New Study Highlights Workplace Discrimination Faced by Christians in Pakistan
A new study, led by the Human Rights Commission of Pakistan, has highlighted the workplace discrimination faced by Christians and other religious minorities in Pakistan. As part of the study, the testimony of individual Christians who faced discrimination in Pakistan were collected. It is hoped that by publishing this study, more victims of workplace discrimination will come forward and report their cases. Christians and other religious minorities in Pakistan face widespread discrimination. Often, Christians are relegated to the lowest rungs of Pakistan’s social ladder because of their religious identity. Will raising awareness about how this discrimination effects Christians in the workplace help bring change?
01/18/2018 Pakistan (UCAN) – Parmala Ravi Shankar quit working for a multinational company in Pakistan after four days when a manager asked her not to use the same eating utensils as Muslim colleagues.
She was told to instead bring her own from home.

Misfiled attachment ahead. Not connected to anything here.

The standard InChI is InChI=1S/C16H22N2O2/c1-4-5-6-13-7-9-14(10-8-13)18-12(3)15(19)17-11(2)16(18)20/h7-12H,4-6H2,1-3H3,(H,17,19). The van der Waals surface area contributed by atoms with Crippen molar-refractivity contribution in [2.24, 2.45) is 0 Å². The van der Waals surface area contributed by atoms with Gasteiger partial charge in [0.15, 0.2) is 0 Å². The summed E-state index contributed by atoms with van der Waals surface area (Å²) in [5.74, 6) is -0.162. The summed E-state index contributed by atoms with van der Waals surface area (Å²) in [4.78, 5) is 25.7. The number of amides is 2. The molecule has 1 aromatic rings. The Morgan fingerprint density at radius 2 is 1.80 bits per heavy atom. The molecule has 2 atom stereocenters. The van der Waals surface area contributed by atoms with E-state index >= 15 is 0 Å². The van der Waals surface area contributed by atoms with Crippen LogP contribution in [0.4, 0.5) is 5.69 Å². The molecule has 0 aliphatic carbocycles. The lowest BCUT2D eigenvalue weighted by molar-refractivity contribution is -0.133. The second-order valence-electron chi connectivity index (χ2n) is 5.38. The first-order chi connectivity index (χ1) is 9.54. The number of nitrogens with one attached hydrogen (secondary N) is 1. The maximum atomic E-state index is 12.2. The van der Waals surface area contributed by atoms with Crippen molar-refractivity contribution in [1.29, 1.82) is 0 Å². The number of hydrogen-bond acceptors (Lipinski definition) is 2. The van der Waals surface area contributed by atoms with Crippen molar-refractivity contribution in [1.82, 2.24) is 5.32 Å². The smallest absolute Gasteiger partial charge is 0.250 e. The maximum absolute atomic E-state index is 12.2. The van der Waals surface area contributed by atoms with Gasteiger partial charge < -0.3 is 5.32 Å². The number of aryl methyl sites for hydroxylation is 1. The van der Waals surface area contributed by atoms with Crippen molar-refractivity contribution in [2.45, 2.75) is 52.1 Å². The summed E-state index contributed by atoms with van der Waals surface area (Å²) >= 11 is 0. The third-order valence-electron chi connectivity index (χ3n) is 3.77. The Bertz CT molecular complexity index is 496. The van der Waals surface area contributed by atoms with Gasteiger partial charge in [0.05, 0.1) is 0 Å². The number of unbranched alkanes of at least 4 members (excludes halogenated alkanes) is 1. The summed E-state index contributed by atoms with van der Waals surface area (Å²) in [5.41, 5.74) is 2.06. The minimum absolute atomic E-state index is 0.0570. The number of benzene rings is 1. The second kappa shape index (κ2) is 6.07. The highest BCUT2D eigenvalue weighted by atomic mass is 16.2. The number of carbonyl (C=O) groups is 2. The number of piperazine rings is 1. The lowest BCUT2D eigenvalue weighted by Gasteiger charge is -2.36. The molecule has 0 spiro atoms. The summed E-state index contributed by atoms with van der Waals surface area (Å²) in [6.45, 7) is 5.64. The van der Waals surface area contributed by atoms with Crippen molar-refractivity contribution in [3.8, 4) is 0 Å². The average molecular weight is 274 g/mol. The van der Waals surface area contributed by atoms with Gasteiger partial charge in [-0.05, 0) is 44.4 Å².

“I was wondering what is going on — am I not a human being?” Shankar recalls.
What happened to her is by no means unique.
Other well-known cases include that of a woman who was sentenced to death for blasphemy after an argument over her drinking water from the same glass used by Muslims.
The Human Rights Commission of Pakistan, in collaboration with organizations such as the Catholic Bishops’ Conference, has conducted case studies in Karachi and Hyderabad of Sindh province.
Moazzam Ali, a project coordinator, said a primary aim was to highlight impacts on people’s lives.
A survey posed 22 questions related to constitutional guarantees such as the outlawing of discriminatory employment practices.
Father Saleh Diego, director of the National Commission for Justice and Peace (NCJP) of the Catholic Bishops’ Conference, said some people had a discriminatory mindset.
The NCJP has been involved in the research project, which found that in many instances Christians or Hindus were simply not employed at a particular workplace because of their religion.
In other cases, they were given a job but alienated from Muslim workmates.
Father Diego said he remained hopeful that the new research would help people facing discrimination understand that their voices could be heard.
He encouraged human rights groups to take specific cases to the media.
Father Diego also called for prosecution of those engaged in workplace discrimination.
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